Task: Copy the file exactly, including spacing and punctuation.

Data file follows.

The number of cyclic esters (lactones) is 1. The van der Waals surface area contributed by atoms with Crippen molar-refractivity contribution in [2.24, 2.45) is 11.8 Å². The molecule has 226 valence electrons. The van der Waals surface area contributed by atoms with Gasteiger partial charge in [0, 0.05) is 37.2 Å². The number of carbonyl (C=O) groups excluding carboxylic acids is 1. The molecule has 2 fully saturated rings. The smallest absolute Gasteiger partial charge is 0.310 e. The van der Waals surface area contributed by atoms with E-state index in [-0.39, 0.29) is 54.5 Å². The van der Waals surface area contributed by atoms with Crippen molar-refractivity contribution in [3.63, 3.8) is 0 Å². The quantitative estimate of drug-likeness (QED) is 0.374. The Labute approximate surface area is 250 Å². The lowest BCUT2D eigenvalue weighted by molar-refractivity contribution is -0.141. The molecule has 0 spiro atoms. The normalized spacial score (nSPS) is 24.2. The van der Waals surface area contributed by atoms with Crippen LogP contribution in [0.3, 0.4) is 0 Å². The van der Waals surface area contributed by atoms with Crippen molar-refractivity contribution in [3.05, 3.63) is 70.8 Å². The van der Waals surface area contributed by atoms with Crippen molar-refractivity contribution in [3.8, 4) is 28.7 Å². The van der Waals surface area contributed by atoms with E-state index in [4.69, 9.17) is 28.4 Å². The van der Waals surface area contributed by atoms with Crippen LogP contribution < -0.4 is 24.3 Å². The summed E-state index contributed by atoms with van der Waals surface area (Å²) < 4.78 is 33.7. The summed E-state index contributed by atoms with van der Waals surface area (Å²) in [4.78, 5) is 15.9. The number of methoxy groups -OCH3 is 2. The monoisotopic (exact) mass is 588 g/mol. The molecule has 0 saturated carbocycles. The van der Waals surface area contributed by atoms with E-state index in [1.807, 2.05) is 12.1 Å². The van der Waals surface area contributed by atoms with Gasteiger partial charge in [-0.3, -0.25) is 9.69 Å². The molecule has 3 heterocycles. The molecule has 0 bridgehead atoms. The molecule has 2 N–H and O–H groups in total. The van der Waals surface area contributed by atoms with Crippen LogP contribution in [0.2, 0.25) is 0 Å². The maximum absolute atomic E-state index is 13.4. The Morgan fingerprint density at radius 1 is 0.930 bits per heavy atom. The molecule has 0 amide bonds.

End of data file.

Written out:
The number of cyclic esters (lactones) is 1. The van der Waals surface area contributed by atoms with Crippen molar-refractivity contribution in [2.24, 2.45) is 11.8 Å². The molecule has 226 valence electrons. The van der Waals surface area contributed by atoms with Gasteiger partial charge in [0, 0.05) is 37.2 Å². The number of carbonyl (C=O) groups excluding carboxylic acids is 1. The molecule has 2 fully saturated rings. The smallest absolute Gasteiger partial charge is 0.310 e. The van der Waals surface area contributed by atoms with E-state index in [-0.39, 0.29) is 54.5 Å². The van der Waals surface area contributed by atoms with Crippen molar-refractivity contribution in [3.63, 3.8) is 0 Å². The quantitative estimate of drug-likeness (QED) is 0.374. The Labute approximate surface area is 250 Å². The lowest BCUT2D eigenvalue weighted by molar-refractivity contribution is -0.141. The molecule has 0 spiro atoms. The normalized spacial score (nSPS) is 24.2. The van der Waals surface area contributed by atoms with Crippen LogP contribution in [0.3, 0.4) is 0 Å². The van der Waals surface area contributed by atoms with Crippen molar-refractivity contribution in [3.05, 3.63) is 70.8 Å². The van der Waals surface area contributed by atoms with Crippen molar-refractivity contribution in [3.8, 4) is 28.7 Å². The van der Waals surface area contributed by atoms with E-state index in [4.69, 9.17) is 28.4 Å². The van der Waals surface area contributed by atoms with Crippen LogP contribution < -0.4 is 24.3 Å². The summed E-state index contributed by atoms with van der Waals surface area (Å²) < 4.78 is 33.7. The summed E-state index contributed by atoms with van der Waals surface area (Å²) in [4.78, 5) is 15.9. The number of methoxy groups -OCH3 is 2. The monoisotopic (exact) mass is 588 g/mol. The molecule has 0 saturated carbocycles. The van der Waals surface area contributed by atoms with E-state index in [1.807, 2.05) is 12.1 Å². The van der Waals surface area contributed by atoms with Gasteiger partial charge in [-0.3, -0.25) is 9.69 Å². The molecule has 3 heterocycles. The molecule has 0 bridgehead atoms. The molecule has 2 N–H and O–H groups in total. The van der Waals surface area contributed by atoms with Crippen LogP contribution in [0.2, 0.25) is 0 Å². The maximum absolute atomic E-state index is 13.4. The Morgan fingerprint density at radius 1 is 0.930 bits per heavy atom. The molecule has 0 amide bonds.